(KCBS) – Capunata is a wonderful appetizer that is so popular. With the height of asparagus season, why not substitute the traditional eggplant with asparagus? KCBS Food and Wine Editor Narsai David offers his recipe for Asparagus Capunata.

Yield: 5-6 cups

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2 TBS extra virgin olive oil
2 stalks celery, diced 3/8 inch
2 large onions, diced 3/8 inch
2 lb medium asparagus, trimmed, and cut 1/2″ long
2 red bell peppers, diced 3/8 inch
3 medium tomatoes, peeled and chopped
1/2 cup sultanas (white raisins) or raisins
1/3 cup toasted pinenuts or toasted slivered almonds
3 TBS capers, drained
1/3 cup chopped green olives
1/3 cup chopped ripe olives (preferably Mediterranean)
2 TBS wine vinegar

Heat the olive oil in a large pan.

Sauté the celery for a minute, before adding the onions. Sauté for 2-3 minutes and then add asparagus and bell peppers. Cook over medium heat only until asparagus is tender. Add remaining ingredients and cook only until liquid has reduced to a minimum. Remove from heat and let stand at least 2 to 3 hours or refrigerate overnight. Serve at room temperature.

Narsai’s Polenta and Asparagus Capunata Appetizer
A very dramatic presentation can be made at home with ratatouille or asparagus capunata served as an appetizer course. Polenta, grits, or sticky rice should be spread 1/2 inch thick over a cookie sheet sprayed with vegetable oil and left to cool. Then press a 3 inch cookie cutter down into it and lift it off the tray, cookie cutter and all, on a spatula. (Note: If that large a cookie cutter is not available, a plastic yogurt or cottage cheese container can be cut with scissors to make a substitute.) Spoon the vegetable mixture on top of the grains and press it down into the mold. Sprinkle with chopped parsley and place it in the middle of an 8 to 10 inch plate. Remove the mold and dribble a little basil oil around the vegetables on the plate.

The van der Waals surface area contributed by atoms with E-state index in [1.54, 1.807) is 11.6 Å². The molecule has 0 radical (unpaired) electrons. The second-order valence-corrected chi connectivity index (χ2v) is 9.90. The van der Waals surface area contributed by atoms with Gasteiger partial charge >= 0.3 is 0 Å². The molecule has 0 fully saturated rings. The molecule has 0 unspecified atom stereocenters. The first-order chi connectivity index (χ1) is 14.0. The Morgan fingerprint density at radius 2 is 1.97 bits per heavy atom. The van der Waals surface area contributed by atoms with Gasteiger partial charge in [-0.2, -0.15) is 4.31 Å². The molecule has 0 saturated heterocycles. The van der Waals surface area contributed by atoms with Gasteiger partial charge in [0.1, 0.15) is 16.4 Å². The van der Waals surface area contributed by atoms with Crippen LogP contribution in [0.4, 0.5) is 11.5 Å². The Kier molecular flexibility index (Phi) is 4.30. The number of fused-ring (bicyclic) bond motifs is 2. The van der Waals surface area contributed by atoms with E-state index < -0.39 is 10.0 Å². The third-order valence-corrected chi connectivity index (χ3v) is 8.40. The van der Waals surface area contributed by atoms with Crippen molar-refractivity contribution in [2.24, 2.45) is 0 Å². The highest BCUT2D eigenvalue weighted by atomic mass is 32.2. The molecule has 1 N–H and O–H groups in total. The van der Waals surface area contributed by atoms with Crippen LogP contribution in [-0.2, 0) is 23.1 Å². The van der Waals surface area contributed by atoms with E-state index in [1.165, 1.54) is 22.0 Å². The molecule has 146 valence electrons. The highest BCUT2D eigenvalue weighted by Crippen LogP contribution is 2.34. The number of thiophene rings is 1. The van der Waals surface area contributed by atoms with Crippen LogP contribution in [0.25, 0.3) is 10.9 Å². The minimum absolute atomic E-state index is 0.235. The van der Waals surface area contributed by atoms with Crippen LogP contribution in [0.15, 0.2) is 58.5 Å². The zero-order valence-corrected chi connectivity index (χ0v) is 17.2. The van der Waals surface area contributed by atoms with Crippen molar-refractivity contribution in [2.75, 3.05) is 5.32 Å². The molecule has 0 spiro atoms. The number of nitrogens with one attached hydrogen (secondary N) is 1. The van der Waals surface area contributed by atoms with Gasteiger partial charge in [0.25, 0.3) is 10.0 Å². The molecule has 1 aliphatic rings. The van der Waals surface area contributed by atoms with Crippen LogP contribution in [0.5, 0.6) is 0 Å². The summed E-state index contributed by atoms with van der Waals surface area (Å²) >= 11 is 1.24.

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Narsai’s Basil Oil
Yield: 2 cups

l bunch fresh basil
2 cups Olive Oil

Wash and pick over the basil leaves. Remove and discard any large or woody stems. Drop the basil into a small saucepan of boiling water and blanch only until the leaves wilt, about 30 seconds. Drain immediately and refresh in cold running water. Drain again and squeeze out until dry. Puree in a food processor or blender with the olive oil. Set aside to steep overnight. Strain first through a tea strainer, and then through a fine sieve. Pour into a small jar and keep refrigerated until use.

NOTE: Olive oil may congeal at refrigerator temperatures, but the cold temperature is desired to preserve the aroma of the basil. Leaving it at room temperature for a short while will cause it to liquefy and become clear again. Use as a flavoring in salad dressings or sautés. It is most beautiful when simply dribbled on a plate as a garnish for an appetizer or main course.

Narsai David is the KCBS Food and Wine Editor. He has been a successful restaurateur, chef, TV host, and columnist in the Bay Area spanning four decades.

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